Last week’s events in Ferguson have a depressing historical familiarity. Police violence in a context of racial inequality, followed by the emergence of civil unrest, does not look unusual to those studying race relations in post-1945 America. Such riots often appear a release: a trigger to express African-Americans’ long-held discontent about continued inequality and economic deprivation. Meanwhile critics from the left and the right rush to analyse, and pass judgement on how these events demonstrate the wider failings of American society. Yet despite these very clear continuities, the development of technology and mass media constantly reinvents how we conceive such actions and our own relationship to riots.
Take, for instance, the 1965 Watts Riots in Los Angeles. The Civil Rights Movement and the Vietnam War had been profoundly affected by the innovation of television, as Americans saw for the first time the visual realities of racial inequality and American foreign policy. Watts became the first televised major riot, and seeing the visceral anger of black rioters suggested to viewers that their rosy picture of Civil Rights’ success was flawed, and that inequality and racism were as painfully ubiquitous for those outside of the South.
Television also changed the dynamics of the riot itself, with participants being aware of the exact locations of the police, looted shops, and destinations to target, whilst middle-class Americans across the country watched in horror as the news presented a sensationalised view of an orgy of violence and madness, in one case helpfully set to ‘chase’ music. 1
By the time of the worst riot in recent American history, the 1992 Rodney King uprising (also in L.A), television had evolved in substantial ways. Schedules were disrupted for rolling news coverage, which allowed viewers to see hours of distressing footage of a city in flames. Hours of interviews showed the diversity of ‘characters’ from devastated Korean shopkeepers to surprisingly eloquent and conscientious gangsters, allowing us a far more detailed picture of the human aspects of urban rioting.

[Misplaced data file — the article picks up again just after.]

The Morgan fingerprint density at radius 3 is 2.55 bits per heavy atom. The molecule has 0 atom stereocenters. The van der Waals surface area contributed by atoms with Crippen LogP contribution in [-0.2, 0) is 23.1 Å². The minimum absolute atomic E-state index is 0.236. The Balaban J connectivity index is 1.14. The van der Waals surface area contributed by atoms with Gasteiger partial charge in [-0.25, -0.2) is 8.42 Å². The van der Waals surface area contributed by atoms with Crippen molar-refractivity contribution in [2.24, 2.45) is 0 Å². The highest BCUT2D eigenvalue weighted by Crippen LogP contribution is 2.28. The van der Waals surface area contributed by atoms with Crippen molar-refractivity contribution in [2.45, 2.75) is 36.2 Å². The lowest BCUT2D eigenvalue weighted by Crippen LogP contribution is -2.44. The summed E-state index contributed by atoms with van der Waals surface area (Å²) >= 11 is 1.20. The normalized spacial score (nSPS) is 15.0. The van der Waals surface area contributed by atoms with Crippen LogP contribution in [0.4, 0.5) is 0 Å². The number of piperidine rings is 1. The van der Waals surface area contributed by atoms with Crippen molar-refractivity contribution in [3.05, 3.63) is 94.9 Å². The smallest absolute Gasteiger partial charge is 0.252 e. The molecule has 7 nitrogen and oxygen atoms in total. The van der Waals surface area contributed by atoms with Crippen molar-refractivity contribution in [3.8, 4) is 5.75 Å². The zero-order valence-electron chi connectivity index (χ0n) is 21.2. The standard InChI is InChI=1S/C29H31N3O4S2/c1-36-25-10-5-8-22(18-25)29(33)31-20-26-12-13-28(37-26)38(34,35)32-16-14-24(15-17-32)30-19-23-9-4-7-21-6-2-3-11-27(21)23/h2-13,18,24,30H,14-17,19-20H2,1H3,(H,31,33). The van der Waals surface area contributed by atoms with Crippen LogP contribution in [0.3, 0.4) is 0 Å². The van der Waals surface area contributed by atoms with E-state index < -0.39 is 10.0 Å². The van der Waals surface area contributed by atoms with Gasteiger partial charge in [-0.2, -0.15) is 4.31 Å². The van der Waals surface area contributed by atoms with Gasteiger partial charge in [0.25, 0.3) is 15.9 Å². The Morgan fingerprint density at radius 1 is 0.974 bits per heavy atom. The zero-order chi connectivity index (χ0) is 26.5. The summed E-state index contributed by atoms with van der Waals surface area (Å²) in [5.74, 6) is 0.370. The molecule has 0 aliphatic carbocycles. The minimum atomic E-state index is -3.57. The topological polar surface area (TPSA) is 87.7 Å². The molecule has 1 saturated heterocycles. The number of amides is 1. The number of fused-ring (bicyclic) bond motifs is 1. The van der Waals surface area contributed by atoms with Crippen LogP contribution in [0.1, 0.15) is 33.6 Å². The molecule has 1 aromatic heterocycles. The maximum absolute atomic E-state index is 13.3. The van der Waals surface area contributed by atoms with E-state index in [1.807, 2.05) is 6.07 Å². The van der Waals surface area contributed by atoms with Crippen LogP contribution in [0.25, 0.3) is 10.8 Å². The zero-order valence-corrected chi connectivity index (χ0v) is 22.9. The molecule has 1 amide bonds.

We do not usually consider the television news helicopter, or the ‘eye in the sky’ reporter, as an obvious technological advancement, yet in 1992 its employment was critical in showing the scope and the extent of the unrest. In one particularly memorable event, live television broadcast helicopter footage as Reginald Denny, a white truck-driver, was dragged from his vehicle and nearly beaten to death by a group of rioters. It is an uncomfortable, disturbing video, but an incredible visual that immersed television viewers within the heart of the riot.
In Ferguson last week, the advent of Twitter once again altered the nature of a familiar scene. This time, television news used split screens, with one half showing the riot unfolding, whilst the other displayed comments and opinions on social media. Today, anyone can become an armchair analyst on U.S race-relations and civil unrest, whilst also able to spark debate and discourse with a fellow contributor anywhere in the world.
Some observers were quick to notice the comparison between the Ferguson ‘tank man’ and the 1989 Tiananmen Square demonstration. Moreover, Twitter offered a place to advertise and share the wave of protests that were occurring simultaneously, from Oakland in California to Times Square in New York, providing these protests with a transcendent quality of national unity and outrage.
Despite our own preconceived ideas, it is unlikely that we will ever truly find out what happened to Michael Brown. Likewise, we will never truly comprehend the experience of rioting in Ferguson, the deep and complex motivations of rioters, or the manner in which the consequences will play out in this relatively small city.
Yet access to mass media and increased technology provides a fallacy that we are moving closer, and through this, observers seems increasingly confident that they can make strong assertions and sweeping generalisations. Just as television viewers in 1965 were able to sympathise or condemn those in Watts, Twitter users today feel emboldened to wildly launch racial slurs and accusations of police racism.
Technology will continually provide the synthetic sense that we are moving closer to the ‘truth’ of America’s racial and social problems, when perhaps it merely exaggerates our own biases in debating a seemingly ceaseless issue.
George Francis is studying for an MA in American History at the University of Sheffield.
Image: Wikicommons, Burning buildings during the Watts riots, August 1965.
- Gerald Horne, ‘The Fire This Time: The Watts Uprising and the 1960s’, (Virginia, 1995), pp.322-325. ↩